Since you are returning JSON, you must not allow other characters to be included in the response. For that reason, all the default markup has been removed from the file. Layout has been set to null at the top of the file. This acts to override any possibilty that a Layout page has been set in a PageStart file, or might be set in one in the future which would result in extra characters interferring with the generated JSON. In this particular example, I am expecting the CategoryID value to be available in UrlData. If there isn't one, I have decided to use 1 as a default value for demo purposes. Once the data has been extracted from the database, The Json helper is used to convert it into JSON and return it to the requester.

Finally, here is the client-side script that manages the process. It is exactly the same regardless whether you are using HTML elements or HTML helpers:

<script src="http://ajax.aspnetcdn.com/ajax/jQuery/jquery-1.8.1.min.js" type="text/javascript"></script>
<script>
    $(function () {
        var productsSelect = $('#productId');
        productsSelect.attr('disabled', true);
        $('#categoryId').change(function () {
            var categoryId = $(this).val();
            $.getJSON('/GetProducts/' + categoryId, function (products) {
                productsSelect.attr('disabled', false);
                productsSelect.empty();
                productsSelect.append(
                        $('<option/>')
                            .attr('value', '')
                            .text('-- Select Product --'));
                $.each(products, function (index, product) {
                    productsSelect.append(
                        $('<option/>')
                            .attr('value', product.ProductId)
                            .text(product.ProductName)
                    );
                });
            });
        });
    });
</script>

You need to include a reference to the jQuery library. I have linked to a CDN-hosted copy of jQuery. The script block initially identifies the dropdown list that the products will appear in, and disables it. Then an event handler is registered that executes when the selected value in the categories dropdown list is changed. The selected value (categoryId) is passed to a getJSON command that requests the GetProducts page. The categoryId value is added to the Url as UrlData. The callback function enables the dropdown list, then clears it of any existing option elements. Then it adds a default option ( -- Select Product -- ) and iterates the products returned in the JSON response and adds those to individual option elements.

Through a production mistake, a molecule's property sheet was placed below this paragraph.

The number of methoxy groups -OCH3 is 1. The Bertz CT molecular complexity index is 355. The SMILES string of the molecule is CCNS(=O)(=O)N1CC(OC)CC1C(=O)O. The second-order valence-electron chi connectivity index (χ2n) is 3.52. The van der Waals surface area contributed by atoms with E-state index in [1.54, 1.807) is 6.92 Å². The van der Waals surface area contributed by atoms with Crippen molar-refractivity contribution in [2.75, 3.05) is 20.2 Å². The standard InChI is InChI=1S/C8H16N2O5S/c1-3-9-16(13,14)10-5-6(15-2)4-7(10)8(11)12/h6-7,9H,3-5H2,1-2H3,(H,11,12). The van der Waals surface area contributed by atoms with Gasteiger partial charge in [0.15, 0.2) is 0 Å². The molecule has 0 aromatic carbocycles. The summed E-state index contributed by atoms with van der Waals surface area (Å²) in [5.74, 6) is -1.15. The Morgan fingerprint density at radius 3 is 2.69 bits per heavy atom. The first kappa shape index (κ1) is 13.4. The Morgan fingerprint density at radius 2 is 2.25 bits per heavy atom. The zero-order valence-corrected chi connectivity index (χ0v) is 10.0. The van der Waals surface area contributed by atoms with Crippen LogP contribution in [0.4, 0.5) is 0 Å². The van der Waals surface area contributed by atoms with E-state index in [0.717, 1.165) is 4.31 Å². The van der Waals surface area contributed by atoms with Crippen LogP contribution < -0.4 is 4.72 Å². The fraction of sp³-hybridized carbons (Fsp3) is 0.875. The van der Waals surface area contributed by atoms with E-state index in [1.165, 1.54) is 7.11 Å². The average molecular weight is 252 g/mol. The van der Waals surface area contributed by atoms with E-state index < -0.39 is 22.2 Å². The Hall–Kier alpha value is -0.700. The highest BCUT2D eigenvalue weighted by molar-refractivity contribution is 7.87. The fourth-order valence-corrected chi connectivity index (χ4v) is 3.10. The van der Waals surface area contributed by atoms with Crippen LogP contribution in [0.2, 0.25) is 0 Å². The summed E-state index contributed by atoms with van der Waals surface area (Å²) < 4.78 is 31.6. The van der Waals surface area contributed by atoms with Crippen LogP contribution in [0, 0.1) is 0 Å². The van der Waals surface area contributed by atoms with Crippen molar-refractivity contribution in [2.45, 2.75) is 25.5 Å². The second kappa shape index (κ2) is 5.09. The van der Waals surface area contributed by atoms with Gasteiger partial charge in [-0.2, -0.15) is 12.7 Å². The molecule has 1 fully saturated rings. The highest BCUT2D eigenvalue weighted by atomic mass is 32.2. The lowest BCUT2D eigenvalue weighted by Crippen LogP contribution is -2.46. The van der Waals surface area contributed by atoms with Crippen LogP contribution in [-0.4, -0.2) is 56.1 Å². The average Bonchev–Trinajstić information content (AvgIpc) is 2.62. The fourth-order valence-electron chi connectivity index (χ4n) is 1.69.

A GitHub repo is available which includes a sample site featuring the HTML element approach.

 

Date Posted: Saturday, September 8, 2012 9:56 AM
Last Updated: Friday, December 14, 2012 9:23 PM
Posted by: Mikesdotnetting
Total Views to date: 18304

6 Comments

Saturday, September 8, 2012 6:07 PM - Mauro Otoni

Very good article. I would like to see an example of how popular a JQGrid.
Thanks again

Monday, February 11, 2013 1:26 PM - marcelle

This was very helpful. But how do i save the value selected if it is inside a form

Saturday, November 9, 2013 7:03 PM - Serhat Albayoglu

Thank you for providing the above. However when I tried the above code with MVC 4 + Razor, it fails from the start. The part

@Html.DropDownList("categoryId", "-- Select Category --", categories)

complains that it does not have a definition for DropDownList. I am new to MVC and just wondering if it is worthwhile to continue with the learning curve. These as you rightly stated could be done so simply with .NET ASP web pages as you describe here. But when it is MVC the easiest things can become so complicated and I still have to find a sample that works. Any suggestions ?

Saturday, November 9, 2013 7:22 PM - Mike

@Serhat,

The MVC dropdownlist helper is not the same as the one featured here for Web Pages. Having said that, I have no idea why you are getting the error that you report. You should post more details in a question to forums.asp.net

Thursday, May 15, 2014 4:45 PM - Chris

$.getJSON('/GetProducts/'....
Mike please, where did the GetProducts come from. I am new to JSON

Thursday, May 15, 2014 5:13 PM - Mike

@Chris,

GetProducts is GetProducts.cshtml. The contents of the file are included in the article, and you can also have a look at it in the download. The getJSON method makes n AJAX request to the file.